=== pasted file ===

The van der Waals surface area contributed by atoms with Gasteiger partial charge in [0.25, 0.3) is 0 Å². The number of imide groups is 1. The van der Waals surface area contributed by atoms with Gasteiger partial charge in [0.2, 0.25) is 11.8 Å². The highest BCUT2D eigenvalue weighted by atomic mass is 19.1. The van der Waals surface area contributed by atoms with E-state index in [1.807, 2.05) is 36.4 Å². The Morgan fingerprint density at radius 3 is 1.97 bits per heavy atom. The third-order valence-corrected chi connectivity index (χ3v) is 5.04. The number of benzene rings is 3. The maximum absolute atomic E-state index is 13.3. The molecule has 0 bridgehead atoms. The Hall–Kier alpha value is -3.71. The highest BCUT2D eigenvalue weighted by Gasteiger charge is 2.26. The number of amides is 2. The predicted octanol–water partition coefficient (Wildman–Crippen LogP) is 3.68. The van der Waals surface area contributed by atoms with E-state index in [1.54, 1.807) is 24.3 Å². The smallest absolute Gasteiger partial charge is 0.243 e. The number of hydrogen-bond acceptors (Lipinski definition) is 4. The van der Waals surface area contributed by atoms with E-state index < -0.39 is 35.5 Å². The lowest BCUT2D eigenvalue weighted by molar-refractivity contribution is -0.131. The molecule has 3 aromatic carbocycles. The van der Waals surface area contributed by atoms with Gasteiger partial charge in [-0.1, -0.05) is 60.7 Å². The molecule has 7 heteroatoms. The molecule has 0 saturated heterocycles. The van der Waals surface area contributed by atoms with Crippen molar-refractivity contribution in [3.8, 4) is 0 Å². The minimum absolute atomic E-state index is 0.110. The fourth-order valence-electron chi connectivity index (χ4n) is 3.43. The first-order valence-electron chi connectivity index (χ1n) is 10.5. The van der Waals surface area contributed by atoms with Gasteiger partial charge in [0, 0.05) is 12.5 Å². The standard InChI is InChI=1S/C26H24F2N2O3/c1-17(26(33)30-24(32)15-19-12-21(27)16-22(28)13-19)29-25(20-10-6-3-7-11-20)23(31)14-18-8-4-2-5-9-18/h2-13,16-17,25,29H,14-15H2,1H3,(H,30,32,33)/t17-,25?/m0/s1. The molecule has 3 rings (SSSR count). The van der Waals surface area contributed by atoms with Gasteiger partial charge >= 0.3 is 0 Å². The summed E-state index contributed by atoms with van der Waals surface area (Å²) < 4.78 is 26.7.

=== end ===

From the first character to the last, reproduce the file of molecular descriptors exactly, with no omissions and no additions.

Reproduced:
The van der Waals surface area contributed by atoms with Gasteiger partial charge in [0.25, 0.3) is 0 Å². The number of imide groups is 1. The van der Waals surface area contributed by atoms with Gasteiger partial charge in [0.2, 0.25) is 11.8 Å². The highest BCUT2D eigenvalue weighted by atomic mass is 19.1. The van der Waals surface area contributed by atoms with E-state index in [1.807, 2.05) is 36.4 Å². The Morgan fingerprint density at radius 3 is 1.97 bits per heavy atom. The third-order valence-corrected chi connectivity index (χ3v) is 5.04. The number of benzene rings is 3. The maximum absolute atomic E-state index is 13.3. The molecule has 0 bridgehead atoms. The Hall–Kier alpha value is -3.71. The highest BCUT2D eigenvalue weighted by Gasteiger charge is 2.26. The number of amides is 2. The predicted octanol–water partition coefficient (Wildman–Crippen LogP) is 3.68. The van der Waals surface area contributed by atoms with E-state index in [1.54, 1.807) is 24.3 Å². The smallest absolute Gasteiger partial charge is 0.243 e. The number of hydrogen-bond acceptors (Lipinski definition) is 4. The van der Waals surface area contributed by atoms with E-state index < -0.39 is 35.5 Å². The lowest BCUT2D eigenvalue weighted by molar-refractivity contribution is -0.131. The molecule has 3 aromatic carbocycles. The van der Waals surface area contributed by atoms with Gasteiger partial charge in [-0.1, -0.05) is 60.7 Å². The molecule has 7 heteroatoms. The molecule has 0 saturated heterocycles. The van der Waals surface area contributed by atoms with Crippen molar-refractivity contribution in [3.8, 4) is 0 Å². The minimum absolute atomic E-state index is 0.110. The fourth-order valence-electron chi connectivity index (χ4n) is 3.43. The first-order valence-electron chi connectivity index (χ1n) is 10.5. The van der Waals surface area contributed by atoms with Gasteiger partial charge in [0, 0.05) is 12.5 Å². The standard InChI is InChI=1S/C26H24F2N2O3/c1-17(26(33)30-24(32)15-19-12-21(27)16-22(28)13-19)29-25(20-10-6-3-7-11-20)23(31)14-18-8-4-2-5-9-18/h2-13,16-17,25,29H,14-15H2,1H3,(H,30,32,33)/t17-,25?/m0/s1. The molecule has 3 rings (SSSR count). The van der Waals surface area contributed by atoms with Gasteiger partial charge >= 0.3 is 0 Å². The summed E-state index contributed by atoms with van der Waals surface area (Å²) < 4.78 is 26.7.